North Korea Bans Ships From Coastal Waters

SEOUL, South Korea (AP) -- North Korea has warned fishermen and boat captains to stay away from the country's east coast, Japan's coast guard said Monday, in another sign the communist regime is planning to fire more missiles after its recent nuclear test.

Pyongyang also threatened Monday to retaliate with a "super hard-line" response if sanctions were imposed.

North Korea's Rodong Sinmun newspaper said Pyongyang "has made clear many times that we will consider any sanction a declaration of war and will take due corresponding self-defense measures." The commentary carried by the official Korean Central News Agency did not elaborate.

The U.N. Security Council has been discussing imposing sanctions against the North in response to its May 25 nuclear test, while Washington considers introducing its own financial sanctions.

On Monday, Japan's coast guard said it picked up a North Korean radio signal banning ships from waters off Wonsan from June 10-30. South Korean media have reported since last week that the North is planning to fire several medium-range missiles from the eastern coastal city of Anbyon near Wonsan.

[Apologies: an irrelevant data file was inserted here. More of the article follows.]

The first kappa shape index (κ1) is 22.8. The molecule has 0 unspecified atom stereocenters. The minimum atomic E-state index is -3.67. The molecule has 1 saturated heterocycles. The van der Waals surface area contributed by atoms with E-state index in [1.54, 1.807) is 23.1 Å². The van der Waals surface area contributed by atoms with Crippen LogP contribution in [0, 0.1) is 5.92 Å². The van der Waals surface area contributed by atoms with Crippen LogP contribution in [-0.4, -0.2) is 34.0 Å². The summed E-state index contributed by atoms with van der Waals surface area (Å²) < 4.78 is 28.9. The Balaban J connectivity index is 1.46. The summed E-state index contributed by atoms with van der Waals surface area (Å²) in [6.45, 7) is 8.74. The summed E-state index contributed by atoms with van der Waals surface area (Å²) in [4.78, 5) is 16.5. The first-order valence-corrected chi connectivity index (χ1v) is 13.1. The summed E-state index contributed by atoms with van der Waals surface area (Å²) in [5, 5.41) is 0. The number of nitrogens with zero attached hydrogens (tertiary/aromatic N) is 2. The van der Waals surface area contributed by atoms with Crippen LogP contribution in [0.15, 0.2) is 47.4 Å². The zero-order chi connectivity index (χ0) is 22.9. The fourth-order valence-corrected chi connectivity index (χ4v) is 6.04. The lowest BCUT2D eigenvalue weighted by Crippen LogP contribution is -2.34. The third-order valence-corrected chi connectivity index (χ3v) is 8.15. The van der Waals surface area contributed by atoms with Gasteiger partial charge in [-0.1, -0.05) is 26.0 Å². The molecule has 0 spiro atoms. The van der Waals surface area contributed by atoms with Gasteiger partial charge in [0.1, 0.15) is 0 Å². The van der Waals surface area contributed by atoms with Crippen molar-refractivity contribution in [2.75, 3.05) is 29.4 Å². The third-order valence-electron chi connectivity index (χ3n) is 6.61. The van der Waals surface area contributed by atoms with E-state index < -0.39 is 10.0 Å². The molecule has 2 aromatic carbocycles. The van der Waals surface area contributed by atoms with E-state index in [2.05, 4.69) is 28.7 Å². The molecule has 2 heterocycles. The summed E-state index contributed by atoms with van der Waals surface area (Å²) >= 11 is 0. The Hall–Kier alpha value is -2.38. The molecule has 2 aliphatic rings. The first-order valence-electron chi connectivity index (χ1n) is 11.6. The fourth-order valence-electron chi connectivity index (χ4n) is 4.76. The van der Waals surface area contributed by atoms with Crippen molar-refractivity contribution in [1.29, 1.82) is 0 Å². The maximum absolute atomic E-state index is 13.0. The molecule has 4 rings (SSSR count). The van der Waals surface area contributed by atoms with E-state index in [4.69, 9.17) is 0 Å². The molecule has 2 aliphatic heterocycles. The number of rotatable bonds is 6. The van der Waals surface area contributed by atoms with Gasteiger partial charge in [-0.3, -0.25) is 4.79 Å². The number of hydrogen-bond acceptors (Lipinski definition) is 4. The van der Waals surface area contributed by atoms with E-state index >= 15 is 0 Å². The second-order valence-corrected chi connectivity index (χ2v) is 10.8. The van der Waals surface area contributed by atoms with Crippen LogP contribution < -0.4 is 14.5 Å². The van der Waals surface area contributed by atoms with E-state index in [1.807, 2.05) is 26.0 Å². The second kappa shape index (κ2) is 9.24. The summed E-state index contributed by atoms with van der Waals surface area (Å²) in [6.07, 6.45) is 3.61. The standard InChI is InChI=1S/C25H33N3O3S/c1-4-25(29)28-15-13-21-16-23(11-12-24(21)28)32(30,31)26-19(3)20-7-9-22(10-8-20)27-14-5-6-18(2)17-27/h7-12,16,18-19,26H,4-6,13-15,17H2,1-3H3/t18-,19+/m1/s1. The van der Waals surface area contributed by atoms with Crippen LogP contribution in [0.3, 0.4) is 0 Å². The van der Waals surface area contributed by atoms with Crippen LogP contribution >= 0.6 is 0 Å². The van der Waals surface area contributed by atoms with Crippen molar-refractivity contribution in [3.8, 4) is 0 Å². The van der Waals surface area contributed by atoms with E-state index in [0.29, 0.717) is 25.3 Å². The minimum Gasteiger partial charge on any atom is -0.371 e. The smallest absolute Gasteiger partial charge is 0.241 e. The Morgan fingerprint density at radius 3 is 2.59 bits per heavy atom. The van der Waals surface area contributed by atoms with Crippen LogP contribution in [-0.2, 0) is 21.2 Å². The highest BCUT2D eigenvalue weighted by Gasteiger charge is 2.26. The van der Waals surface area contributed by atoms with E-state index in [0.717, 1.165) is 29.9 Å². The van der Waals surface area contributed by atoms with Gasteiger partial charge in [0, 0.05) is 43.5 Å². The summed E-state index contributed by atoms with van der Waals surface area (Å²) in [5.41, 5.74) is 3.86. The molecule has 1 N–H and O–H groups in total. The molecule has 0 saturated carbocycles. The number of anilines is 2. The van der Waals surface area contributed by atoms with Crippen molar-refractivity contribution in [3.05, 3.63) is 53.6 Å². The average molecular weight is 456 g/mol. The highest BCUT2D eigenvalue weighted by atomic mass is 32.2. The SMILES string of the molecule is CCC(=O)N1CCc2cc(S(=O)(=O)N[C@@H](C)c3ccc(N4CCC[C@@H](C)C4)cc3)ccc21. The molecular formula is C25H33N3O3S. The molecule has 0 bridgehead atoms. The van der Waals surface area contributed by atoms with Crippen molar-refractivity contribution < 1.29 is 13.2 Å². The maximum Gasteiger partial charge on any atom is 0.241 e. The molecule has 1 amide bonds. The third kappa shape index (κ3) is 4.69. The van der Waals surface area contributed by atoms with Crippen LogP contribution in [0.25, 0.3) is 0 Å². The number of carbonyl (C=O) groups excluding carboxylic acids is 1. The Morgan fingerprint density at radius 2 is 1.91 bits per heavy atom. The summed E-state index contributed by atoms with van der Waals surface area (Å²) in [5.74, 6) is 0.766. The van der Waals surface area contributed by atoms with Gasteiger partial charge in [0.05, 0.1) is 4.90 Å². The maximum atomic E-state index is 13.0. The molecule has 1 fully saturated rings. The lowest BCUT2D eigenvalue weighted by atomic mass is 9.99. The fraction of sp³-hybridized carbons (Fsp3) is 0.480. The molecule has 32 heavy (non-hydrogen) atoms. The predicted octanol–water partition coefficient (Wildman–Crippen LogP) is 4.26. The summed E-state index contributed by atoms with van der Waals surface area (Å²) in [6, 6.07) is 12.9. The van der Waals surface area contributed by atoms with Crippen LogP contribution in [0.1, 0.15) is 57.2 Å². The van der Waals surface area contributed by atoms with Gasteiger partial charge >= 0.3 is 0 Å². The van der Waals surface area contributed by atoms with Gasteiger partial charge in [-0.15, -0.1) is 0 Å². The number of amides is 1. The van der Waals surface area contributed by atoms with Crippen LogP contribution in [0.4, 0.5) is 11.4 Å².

Seoul's mass-circulation JoongAng Ilbo newspaper said Monday that there have been brisk movements of up to six vehicles mounted with mobile missile launchers at Anbyon over the past week.

But the Yonhap news agency cited an unidentified military official Monday as saying that the latest no-sail zone appears to be a move aimed at firing short-range, ground-to-ship missiles, and not necessarily medium-range missile preparations.

South Korea's Joint Chiefs of Staff declined to confirm the report.

On Monday, Pyongyang, handed down 12-year prison sentences to two U.S. journalists, convicting them of unspecified hostility toward the country and illegally crossing the border. The reporters were arrested March 17 near the North's border with China while researching a story.

The verdict came as the U.S. was trying to muster international support for cutting off North Korean shipments that may be carrying nuclear technology or other weapons, as part of punishing Pyongyang for its nuclear test and a barrage of missile launches.

U.S. Secretary of State Hillary Rodham Clinton said in an interview broadcast Sunday that failing to take aggressive and effective action against the North could spark an arms race in northeast Asia.

"We will do everything we can to both interdict it and prevent it and shut off their flow of money," Clinton said of possible attempts by North Korea to ship nuclear material. She spoke on ABC's "This Week," taped Thursday in Egypt.

She also said Washington is considering adding North Korea back to a list of state sponsors of terrorism.

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Associated Press Writer Shino Yuasa in Tokyo contributed to this report.

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